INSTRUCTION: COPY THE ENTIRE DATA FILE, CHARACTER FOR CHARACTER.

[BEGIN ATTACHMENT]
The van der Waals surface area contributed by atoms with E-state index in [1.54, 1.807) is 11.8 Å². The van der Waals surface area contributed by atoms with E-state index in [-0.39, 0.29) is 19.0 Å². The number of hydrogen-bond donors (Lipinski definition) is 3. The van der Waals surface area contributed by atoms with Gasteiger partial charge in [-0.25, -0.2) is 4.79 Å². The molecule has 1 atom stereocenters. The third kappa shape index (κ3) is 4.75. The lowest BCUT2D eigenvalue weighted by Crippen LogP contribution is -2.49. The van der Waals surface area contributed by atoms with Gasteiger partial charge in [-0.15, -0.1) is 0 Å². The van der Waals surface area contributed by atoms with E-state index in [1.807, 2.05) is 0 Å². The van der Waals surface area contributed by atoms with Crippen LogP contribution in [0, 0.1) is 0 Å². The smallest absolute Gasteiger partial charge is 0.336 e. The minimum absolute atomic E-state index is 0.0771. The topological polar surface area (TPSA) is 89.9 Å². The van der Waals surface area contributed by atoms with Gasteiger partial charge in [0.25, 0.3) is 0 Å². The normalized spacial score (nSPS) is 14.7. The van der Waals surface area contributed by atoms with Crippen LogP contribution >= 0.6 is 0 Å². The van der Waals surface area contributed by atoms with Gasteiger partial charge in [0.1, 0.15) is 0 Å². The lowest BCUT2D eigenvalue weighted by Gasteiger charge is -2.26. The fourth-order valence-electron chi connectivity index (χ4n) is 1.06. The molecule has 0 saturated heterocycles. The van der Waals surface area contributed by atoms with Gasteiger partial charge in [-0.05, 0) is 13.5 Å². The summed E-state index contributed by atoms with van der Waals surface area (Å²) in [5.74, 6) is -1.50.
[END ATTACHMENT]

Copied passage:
The van der Waals surface area contributed by atoms with E-state index in [1.54, 1.807) is 11.8 Å². The van der Waals surface area contributed by atoms with E-state index in [-0.39, 0.29) is 19.0 Å². The number of hydrogen-bond donors (Lipinski definition) is 3. The van der Waals surface area contributed by atoms with Gasteiger partial charge in [-0.25, -0.2) is 4.79 Å². The molecule has 1 atom stereocenters. The third kappa shape index (κ3) is 4.75. The lowest BCUT2D eigenvalue weighted by Crippen LogP contribution is -2.49. The van der Waals surface area contributed by atoms with Gasteiger partial charge in [-0.15, -0.1) is 0 Å². The van der Waals surface area contributed by atoms with E-state index in [1.807, 2.05) is 0 Å². The van der Waals surface area contributed by atoms with Crippen LogP contribution in [0, 0.1) is 0 Å². The smallest absolute Gasteiger partial charge is 0.336 e. The minimum absolute atomic E-state index is 0.0771. The topological polar surface area (TPSA) is 89.9 Å². The van der Waals surface area contributed by atoms with Gasteiger partial charge in [0.25, 0.3) is 0 Å². The normalized spacial score (nSPS) is 14.7. The van der Waals surface area contributed by atoms with Crippen LogP contribution >= 0.6 is 0 Å². The van der Waals surface area contributed by atoms with Gasteiger partial charge in [0.1, 0.15) is 0 Å². The lowest BCUT2D eigenvalue weighted by Gasteiger charge is -2.26. The fourth-order valence-electron chi connectivity index (χ4n) is 1.06. The molecule has 0 saturated heterocycles. The van der Waals surface area contributed by atoms with Gasteiger partial charge in [-0.05, 0) is 13.5 Å². The summed E-state index contributed by atoms with van der Waals surface area (Å²) in [5.74, 6) is -1.50.